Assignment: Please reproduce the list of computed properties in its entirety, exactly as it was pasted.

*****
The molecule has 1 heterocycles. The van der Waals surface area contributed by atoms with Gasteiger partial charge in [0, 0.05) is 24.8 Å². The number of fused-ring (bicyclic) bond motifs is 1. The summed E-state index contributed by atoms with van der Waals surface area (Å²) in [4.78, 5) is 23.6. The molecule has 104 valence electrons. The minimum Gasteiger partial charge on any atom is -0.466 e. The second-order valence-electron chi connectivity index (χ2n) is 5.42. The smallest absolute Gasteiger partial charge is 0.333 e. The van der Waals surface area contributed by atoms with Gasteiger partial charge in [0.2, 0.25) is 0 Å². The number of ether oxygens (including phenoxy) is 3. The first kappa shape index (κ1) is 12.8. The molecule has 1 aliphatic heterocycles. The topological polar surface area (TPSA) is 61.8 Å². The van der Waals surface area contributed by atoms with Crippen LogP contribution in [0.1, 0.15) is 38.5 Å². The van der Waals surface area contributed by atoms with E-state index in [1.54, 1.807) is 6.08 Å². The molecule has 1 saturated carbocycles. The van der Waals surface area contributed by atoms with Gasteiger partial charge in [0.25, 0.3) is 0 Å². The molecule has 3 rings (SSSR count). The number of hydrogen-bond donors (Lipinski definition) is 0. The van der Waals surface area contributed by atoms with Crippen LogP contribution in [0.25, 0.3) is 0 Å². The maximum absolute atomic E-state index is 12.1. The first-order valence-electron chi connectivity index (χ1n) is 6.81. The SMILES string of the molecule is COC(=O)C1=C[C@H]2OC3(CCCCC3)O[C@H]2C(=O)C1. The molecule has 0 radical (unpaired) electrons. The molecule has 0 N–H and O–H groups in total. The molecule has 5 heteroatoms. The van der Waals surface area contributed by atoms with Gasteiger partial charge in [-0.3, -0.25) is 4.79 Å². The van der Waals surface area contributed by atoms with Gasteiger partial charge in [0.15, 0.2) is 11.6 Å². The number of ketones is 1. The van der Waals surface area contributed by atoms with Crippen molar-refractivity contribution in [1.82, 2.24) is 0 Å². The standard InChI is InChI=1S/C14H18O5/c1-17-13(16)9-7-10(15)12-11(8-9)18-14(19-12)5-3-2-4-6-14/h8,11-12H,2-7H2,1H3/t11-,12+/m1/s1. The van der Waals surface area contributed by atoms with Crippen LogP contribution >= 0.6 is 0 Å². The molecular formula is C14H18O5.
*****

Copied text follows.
The molecule has 1 heterocycles. The van der Waals surface area contributed by atoms with Gasteiger partial charge in [0, 0.05) is 24.8 Å². The number of fused-ring (bicyclic) bond motifs is 1. The summed E-state index contributed by atoms with van der Waals surface area (Å²) in [4.78, 5) is 23.6. The molecule has 104 valence electrons. The minimum Gasteiger partial charge on any atom is -0.466 e. The second-order valence-electron chi connectivity index (χ2n) is 5.42. The smallest absolute Gasteiger partial charge is 0.333 e. The van der Waals surface area contributed by atoms with Gasteiger partial charge in [0.2, 0.25) is 0 Å². The number of ether oxygens (including phenoxy) is 3. The first kappa shape index (κ1) is 12.8. The molecule has 1 aliphatic heterocycles. The topological polar surface area (TPSA) is 61.8 Å². The van der Waals surface area contributed by atoms with Crippen LogP contribution in [0.1, 0.15) is 38.5 Å². The van der Waals surface area contributed by atoms with E-state index in [1.54, 1.807) is 6.08 Å². The molecule has 1 saturated carbocycles. The van der Waals surface area contributed by atoms with Gasteiger partial charge in [0.25, 0.3) is 0 Å². The molecule has 3 rings (SSSR count). The number of hydrogen-bond donors (Lipinski definition) is 0. The van der Waals surface area contributed by atoms with Crippen LogP contribution in [0.25, 0.3) is 0 Å². The maximum absolute atomic E-state index is 12.1. The first-order valence-electron chi connectivity index (χ1n) is 6.81. The SMILES string of the molecule is COC(=O)C1=C[C@H]2OC3(CCCCC3)O[C@H]2C(=O)C1. The molecule has 0 radical (unpaired) electrons. The molecule has 0 N–H and O–H groups in total. The molecule has 5 heteroatoms. The van der Waals surface area contributed by atoms with Gasteiger partial charge in [-0.3, -0.25) is 4.79 Å². The van der Waals surface area contributed by atoms with Gasteiger partial charge in [0.15, 0.2) is 11.6 Å². The number of ketones is 1. The van der Waals surface area contributed by atoms with Crippen molar-refractivity contribution in [1.82, 2.24) is 0 Å². The standard InChI is InChI=1S/C14H18O5/c1-17-13(16)9-7-10(15)12-11(8-9)18-14(19-12)5-3-2-4-6-14/h8,11-12H,2-7H2,1H3/t11-,12+/m1/s1. The van der Waals surface area contributed by atoms with Crippen LogP contribution >= 0.6 is 0 Å². The molecular formula is C14H18O5.